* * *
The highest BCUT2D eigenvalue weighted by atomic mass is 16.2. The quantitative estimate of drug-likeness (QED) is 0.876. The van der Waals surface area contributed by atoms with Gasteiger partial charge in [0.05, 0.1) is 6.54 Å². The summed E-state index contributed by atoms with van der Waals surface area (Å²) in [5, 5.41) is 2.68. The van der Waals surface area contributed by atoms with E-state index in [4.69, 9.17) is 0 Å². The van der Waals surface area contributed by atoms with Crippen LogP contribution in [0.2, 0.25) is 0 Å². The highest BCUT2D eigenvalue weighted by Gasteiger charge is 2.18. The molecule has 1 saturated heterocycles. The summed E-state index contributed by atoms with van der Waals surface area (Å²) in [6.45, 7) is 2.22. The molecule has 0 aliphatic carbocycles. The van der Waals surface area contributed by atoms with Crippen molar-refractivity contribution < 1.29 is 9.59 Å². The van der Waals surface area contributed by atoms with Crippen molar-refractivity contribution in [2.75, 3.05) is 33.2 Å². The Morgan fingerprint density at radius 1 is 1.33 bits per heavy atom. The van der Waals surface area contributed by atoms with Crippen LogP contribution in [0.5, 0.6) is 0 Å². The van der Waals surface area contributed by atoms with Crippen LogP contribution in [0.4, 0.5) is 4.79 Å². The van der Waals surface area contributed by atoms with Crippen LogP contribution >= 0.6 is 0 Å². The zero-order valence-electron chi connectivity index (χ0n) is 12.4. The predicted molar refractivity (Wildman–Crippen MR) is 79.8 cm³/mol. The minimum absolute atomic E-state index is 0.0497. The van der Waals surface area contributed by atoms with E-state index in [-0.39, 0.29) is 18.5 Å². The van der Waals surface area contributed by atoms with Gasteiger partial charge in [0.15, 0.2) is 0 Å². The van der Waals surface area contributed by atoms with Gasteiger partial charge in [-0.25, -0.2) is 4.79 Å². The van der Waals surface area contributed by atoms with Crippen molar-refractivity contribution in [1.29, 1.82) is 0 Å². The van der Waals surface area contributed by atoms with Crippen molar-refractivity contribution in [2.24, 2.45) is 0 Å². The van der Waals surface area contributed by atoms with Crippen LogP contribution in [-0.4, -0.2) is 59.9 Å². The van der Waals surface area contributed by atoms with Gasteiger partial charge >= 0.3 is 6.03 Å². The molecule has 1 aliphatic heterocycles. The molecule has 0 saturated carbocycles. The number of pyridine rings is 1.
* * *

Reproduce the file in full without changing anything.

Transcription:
The highest BCUT2D eigenvalue weighted by atomic mass is 16.2. The quantitative estimate of drug-likeness (QED) is 0.876. The van der Waals surface area contributed by atoms with Gasteiger partial charge in [0.05, 0.1) is 6.54 Å². The summed E-state index contributed by atoms with van der Waals surface area (Å²) in [5, 5.41) is 2.68. The van der Waals surface area contributed by atoms with E-state index in [4.69, 9.17) is 0 Å². The van der Waals surface area contributed by atoms with Crippen LogP contribution in [0.2, 0.25) is 0 Å². The highest BCUT2D eigenvalue weighted by Gasteiger charge is 2.18. The molecule has 1 saturated heterocycles. The summed E-state index contributed by atoms with van der Waals surface area (Å²) in [6.45, 7) is 2.22. The molecule has 0 aliphatic carbocycles. The van der Waals surface area contributed by atoms with Crippen molar-refractivity contribution < 1.29 is 9.59 Å². The van der Waals surface area contributed by atoms with Crippen molar-refractivity contribution in [2.75, 3.05) is 33.2 Å². The Morgan fingerprint density at radius 1 is 1.33 bits per heavy atom. The van der Waals surface area contributed by atoms with Crippen LogP contribution in [0.5, 0.6) is 0 Å². The van der Waals surface area contributed by atoms with Crippen LogP contribution in [0.4, 0.5) is 4.79 Å². The van der Waals surface area contributed by atoms with Crippen LogP contribution >= 0.6 is 0 Å². The zero-order valence-electron chi connectivity index (χ0n) is 12.4. The predicted molar refractivity (Wildman–Crippen MR) is 79.8 cm³/mol. The minimum absolute atomic E-state index is 0.0497. The van der Waals surface area contributed by atoms with E-state index in [-0.39, 0.29) is 18.5 Å². The van der Waals surface area contributed by atoms with Gasteiger partial charge in [0.15, 0.2) is 0 Å². The van der Waals surface area contributed by atoms with Gasteiger partial charge in [-0.25, -0.2) is 4.79 Å². The van der Waals surface area contributed by atoms with Crippen molar-refractivity contribution in [1.29, 1.82) is 0 Å². The van der Waals surface area contributed by atoms with Crippen molar-refractivity contribution in [2.24, 2.45) is 0 Å². The van der Waals surface area contributed by atoms with Crippen LogP contribution in [-0.4, -0.2) is 59.9 Å². The van der Waals surface area contributed by atoms with Gasteiger partial charge >= 0.3 is 6.03 Å². The molecule has 1 aliphatic heterocycles. The molecule has 0 saturated carbocycles. The number of pyridine rings is 1.